Over the last 10 years, the eSports sector has been subject to a stratospheric rise. We are a far cry away from the days when competitive gaming was perceived to be a group of teenage guys connecting their PCs over a LAN network in their living room. Today, organisers of competitions involving leading platforms are filling stadiums with fans watching their favourite team play their favourite game (with millions more watching over streaming services such as Twitch and prize pools of $20m+). What has fuelled this growth and what does the future hold for this buoyant sector?
With a value of $109bn in 2017 after sustained year-on-year growth of 6% during 2012 – 2016, the video gaming market is currently the fastest growing entertainment industry in the world. Players are spending more time and more money, across more devices than ever before. One of the biggest factors for growth is eSports (competitive gaming) which has become the micro-economy spawning growth in the games industry.
Whilst the eSports industry experienced growth of 38% during 2017 and is estimated to be worth $5bn by 2020, given its ongoing growth trajectory this valuation is likely to be the tip of the iceberg. This revenue and audience growth is driven by a number of factors including mass media investment (from the likes of ESPN, BT Sport and YouTube), the development of professional eSports leagues (notably the Overwatch League, Intel Extreme Masters and League of Legends Masters Series) and, perhaps the biggest factor, non-endemic sponsorship from heavy-weights Adidas, VISA and Pepsi.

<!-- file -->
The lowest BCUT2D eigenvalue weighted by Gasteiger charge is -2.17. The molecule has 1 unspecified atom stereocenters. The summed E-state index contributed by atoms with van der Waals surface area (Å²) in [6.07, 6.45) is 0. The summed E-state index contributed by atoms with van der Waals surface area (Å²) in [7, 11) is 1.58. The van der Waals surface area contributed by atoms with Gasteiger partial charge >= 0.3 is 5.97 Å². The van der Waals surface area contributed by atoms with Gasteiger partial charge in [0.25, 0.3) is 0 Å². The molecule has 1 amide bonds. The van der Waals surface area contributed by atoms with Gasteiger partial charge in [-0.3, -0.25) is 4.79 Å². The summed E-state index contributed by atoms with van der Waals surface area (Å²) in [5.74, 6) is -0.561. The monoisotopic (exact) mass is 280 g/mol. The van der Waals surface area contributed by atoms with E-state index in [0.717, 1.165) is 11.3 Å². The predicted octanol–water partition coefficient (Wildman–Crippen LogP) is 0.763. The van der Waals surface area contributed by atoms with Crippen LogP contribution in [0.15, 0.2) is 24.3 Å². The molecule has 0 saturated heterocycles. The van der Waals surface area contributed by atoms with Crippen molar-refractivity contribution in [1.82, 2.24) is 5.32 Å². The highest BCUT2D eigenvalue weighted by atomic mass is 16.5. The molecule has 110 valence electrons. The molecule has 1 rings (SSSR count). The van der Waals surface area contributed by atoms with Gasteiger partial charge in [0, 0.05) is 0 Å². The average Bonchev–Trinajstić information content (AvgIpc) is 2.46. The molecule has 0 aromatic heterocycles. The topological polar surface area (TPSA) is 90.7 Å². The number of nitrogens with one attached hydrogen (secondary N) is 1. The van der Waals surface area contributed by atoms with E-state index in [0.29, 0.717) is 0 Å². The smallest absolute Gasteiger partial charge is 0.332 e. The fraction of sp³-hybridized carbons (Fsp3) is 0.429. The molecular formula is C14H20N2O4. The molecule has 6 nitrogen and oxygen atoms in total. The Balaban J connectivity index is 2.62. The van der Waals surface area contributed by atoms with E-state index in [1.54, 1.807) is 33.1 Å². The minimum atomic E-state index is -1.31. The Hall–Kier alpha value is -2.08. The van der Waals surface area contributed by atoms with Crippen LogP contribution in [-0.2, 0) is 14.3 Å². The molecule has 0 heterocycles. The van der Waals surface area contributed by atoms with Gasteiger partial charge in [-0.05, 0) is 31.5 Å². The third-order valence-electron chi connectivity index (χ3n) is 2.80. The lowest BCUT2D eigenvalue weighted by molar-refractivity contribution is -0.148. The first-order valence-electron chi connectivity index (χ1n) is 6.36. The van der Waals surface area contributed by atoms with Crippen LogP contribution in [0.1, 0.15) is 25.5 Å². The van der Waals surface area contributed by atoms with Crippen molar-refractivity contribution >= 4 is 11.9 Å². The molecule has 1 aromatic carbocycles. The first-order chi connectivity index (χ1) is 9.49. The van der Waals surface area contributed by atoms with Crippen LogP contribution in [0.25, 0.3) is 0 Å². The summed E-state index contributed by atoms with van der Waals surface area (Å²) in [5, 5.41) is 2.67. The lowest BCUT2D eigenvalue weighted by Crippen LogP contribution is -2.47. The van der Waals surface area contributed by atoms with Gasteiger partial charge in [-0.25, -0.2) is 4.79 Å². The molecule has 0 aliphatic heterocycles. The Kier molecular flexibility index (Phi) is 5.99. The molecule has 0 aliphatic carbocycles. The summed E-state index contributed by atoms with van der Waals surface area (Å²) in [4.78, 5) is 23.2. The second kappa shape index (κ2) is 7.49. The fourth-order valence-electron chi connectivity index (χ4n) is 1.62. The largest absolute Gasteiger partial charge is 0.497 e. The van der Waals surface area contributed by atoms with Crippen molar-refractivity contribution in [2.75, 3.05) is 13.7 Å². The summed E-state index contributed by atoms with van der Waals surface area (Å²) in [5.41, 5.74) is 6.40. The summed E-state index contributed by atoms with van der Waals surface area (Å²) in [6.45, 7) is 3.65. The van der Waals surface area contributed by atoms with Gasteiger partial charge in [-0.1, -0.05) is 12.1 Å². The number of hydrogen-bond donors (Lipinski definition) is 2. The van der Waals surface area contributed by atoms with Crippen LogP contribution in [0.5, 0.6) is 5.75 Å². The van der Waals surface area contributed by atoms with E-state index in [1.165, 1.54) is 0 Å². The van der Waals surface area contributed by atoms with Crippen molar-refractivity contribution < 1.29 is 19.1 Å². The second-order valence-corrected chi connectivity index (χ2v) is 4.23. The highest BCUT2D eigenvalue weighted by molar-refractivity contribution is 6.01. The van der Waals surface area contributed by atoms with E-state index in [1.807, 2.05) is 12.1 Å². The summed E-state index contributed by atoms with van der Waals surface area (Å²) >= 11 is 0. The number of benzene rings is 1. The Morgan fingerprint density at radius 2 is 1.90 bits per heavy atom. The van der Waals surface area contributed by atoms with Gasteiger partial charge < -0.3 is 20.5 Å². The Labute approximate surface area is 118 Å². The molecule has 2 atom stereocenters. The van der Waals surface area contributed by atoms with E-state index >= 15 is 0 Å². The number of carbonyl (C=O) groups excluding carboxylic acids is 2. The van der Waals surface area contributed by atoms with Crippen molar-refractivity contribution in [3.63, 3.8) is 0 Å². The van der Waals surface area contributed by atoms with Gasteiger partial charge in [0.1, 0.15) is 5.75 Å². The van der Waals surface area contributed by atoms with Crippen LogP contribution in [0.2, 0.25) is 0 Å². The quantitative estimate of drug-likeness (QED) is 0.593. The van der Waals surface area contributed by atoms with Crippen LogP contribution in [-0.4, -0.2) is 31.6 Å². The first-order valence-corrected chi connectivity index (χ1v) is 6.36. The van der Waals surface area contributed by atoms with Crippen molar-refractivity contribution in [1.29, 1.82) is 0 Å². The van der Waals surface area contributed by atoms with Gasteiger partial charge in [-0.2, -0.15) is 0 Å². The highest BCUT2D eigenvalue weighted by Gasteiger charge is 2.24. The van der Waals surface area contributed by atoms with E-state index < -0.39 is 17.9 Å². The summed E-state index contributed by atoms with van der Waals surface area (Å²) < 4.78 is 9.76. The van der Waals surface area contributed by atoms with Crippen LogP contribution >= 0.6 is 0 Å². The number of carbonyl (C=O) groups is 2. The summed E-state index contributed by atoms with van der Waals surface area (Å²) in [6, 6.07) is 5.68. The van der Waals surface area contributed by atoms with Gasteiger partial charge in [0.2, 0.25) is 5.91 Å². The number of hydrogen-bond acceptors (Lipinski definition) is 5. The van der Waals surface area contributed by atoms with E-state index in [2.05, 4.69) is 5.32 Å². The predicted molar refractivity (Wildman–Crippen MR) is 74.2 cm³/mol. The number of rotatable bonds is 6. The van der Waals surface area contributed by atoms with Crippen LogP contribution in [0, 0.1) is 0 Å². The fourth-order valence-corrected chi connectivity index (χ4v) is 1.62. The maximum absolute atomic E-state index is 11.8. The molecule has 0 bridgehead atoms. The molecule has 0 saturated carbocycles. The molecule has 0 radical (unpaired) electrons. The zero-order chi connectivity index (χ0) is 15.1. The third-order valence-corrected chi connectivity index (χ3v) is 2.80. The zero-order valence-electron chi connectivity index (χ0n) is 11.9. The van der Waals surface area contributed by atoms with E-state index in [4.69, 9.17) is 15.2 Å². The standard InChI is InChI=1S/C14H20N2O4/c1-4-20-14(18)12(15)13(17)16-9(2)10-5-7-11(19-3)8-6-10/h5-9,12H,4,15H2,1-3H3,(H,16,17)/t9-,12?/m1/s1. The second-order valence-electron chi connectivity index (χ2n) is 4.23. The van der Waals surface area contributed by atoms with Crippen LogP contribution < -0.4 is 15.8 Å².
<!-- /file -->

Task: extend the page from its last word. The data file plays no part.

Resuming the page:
Regarding sponsorship and advertising in particular, brands and mass media seem to be embracing this high value and hard to reach audience. Whilst millennials are often regarded as a challenging demographic to target, for men in the US aged between 21 – 35 eSports is as popular as baseball and hockey with 22% of this demographic watching eSports frequently. Video games have also become a global spectator sport – of the 200m+ occasional viewers and eSports enthusiasts, 40% do not play the games they watch and all this at a time when traditional sports audiences are declining.
Whilst the eSports opportunity for publishers and intellectual property (IP) owners looks very positive, continued growth is not without its risks and substantive hurdles. For example, balancing the various interests and potentially conflicting IP rights of all the parties involved in live eSports events (being teams, individual players, sponsors, publishers, investors, and accessory and hardware providers) can often prove problematic. Arguable the greatest challenge to overcome is both the lack of a recognised governance system and the absence of industry assurance models across all areas of eSports from league structure, rules and player/team contracts, to marketing and promotion, prize pool funds and live streaming.
Despite the relative infancy of eSports as an industry, it continues to attract sizeable investment. Sustained growth and the protection of the industry, its players, brand sponsors, IP owners and audience is vital. The implementation of structured regulation along with an acceptance that every tournament, league and team operates to the highest possible standards, will play a significant role in the industry’s efforts to be ever more prevalent.